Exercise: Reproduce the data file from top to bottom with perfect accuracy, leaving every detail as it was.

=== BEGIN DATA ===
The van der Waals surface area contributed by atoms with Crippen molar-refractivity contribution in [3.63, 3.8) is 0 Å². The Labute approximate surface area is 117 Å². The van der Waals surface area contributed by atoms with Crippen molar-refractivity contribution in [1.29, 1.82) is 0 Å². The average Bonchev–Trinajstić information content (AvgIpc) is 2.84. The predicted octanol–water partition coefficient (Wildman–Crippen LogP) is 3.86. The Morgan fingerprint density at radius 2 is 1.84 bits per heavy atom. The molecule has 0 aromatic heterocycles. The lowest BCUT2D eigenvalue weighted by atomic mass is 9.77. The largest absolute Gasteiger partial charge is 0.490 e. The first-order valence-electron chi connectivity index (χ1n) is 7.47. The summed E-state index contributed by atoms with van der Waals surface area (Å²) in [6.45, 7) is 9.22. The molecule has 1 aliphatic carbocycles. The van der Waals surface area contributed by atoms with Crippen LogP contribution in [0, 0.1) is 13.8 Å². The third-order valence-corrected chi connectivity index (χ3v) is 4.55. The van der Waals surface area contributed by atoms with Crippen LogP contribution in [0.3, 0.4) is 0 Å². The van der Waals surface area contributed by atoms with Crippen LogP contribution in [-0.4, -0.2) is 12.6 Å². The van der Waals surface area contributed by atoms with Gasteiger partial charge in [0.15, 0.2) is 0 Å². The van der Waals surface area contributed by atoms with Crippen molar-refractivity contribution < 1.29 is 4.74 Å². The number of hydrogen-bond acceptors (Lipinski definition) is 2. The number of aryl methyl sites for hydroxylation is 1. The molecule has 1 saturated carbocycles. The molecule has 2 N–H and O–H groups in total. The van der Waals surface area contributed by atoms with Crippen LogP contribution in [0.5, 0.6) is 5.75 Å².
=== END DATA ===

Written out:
The van der Waals surface area contributed by atoms with Crippen molar-refractivity contribution in [3.63, 3.8) is 0 Å². The Labute approximate surface area is 117 Å². The van der Waals surface area contributed by atoms with Crippen molar-refractivity contribution in [1.29, 1.82) is 0 Å². The average Bonchev–Trinajstić information content (AvgIpc) is 2.84. The predicted octanol–water partition coefficient (Wildman–Crippen LogP) is 3.86. The Morgan fingerprint density at radius 2 is 1.84 bits per heavy atom. The molecule has 0 aromatic heterocycles. The lowest BCUT2D eigenvalue weighted by atomic mass is 9.77. The largest absolute Gasteiger partial charge is 0.490 e. The first-order valence-electron chi connectivity index (χ1n) is 7.47. The summed E-state index contributed by atoms with van der Waals surface area (Å²) in [6.45, 7) is 9.22. The molecule has 1 aliphatic carbocycles. The van der Waals surface area contributed by atoms with Crippen LogP contribution in [0, 0.1) is 13.8 Å². The third-order valence-corrected chi connectivity index (χ3v) is 4.55. The van der Waals surface area contributed by atoms with Crippen LogP contribution in [0.3, 0.4) is 0 Å². The van der Waals surface area contributed by atoms with Crippen LogP contribution in [-0.4, -0.2) is 12.6 Å². The van der Waals surface area contributed by atoms with Gasteiger partial charge in [0.15, 0.2) is 0 Å². The van der Waals surface area contributed by atoms with Crippen molar-refractivity contribution < 1.29 is 4.74 Å². The number of hydrogen-bond acceptors (Lipinski definition) is 2. The number of aryl methyl sites for hydroxylation is 1. The molecule has 1 saturated carbocycles. The molecule has 2 N–H and O–H groups in total. The van der Waals surface area contributed by atoms with Crippen LogP contribution in [0.5, 0.6) is 5.75 Å².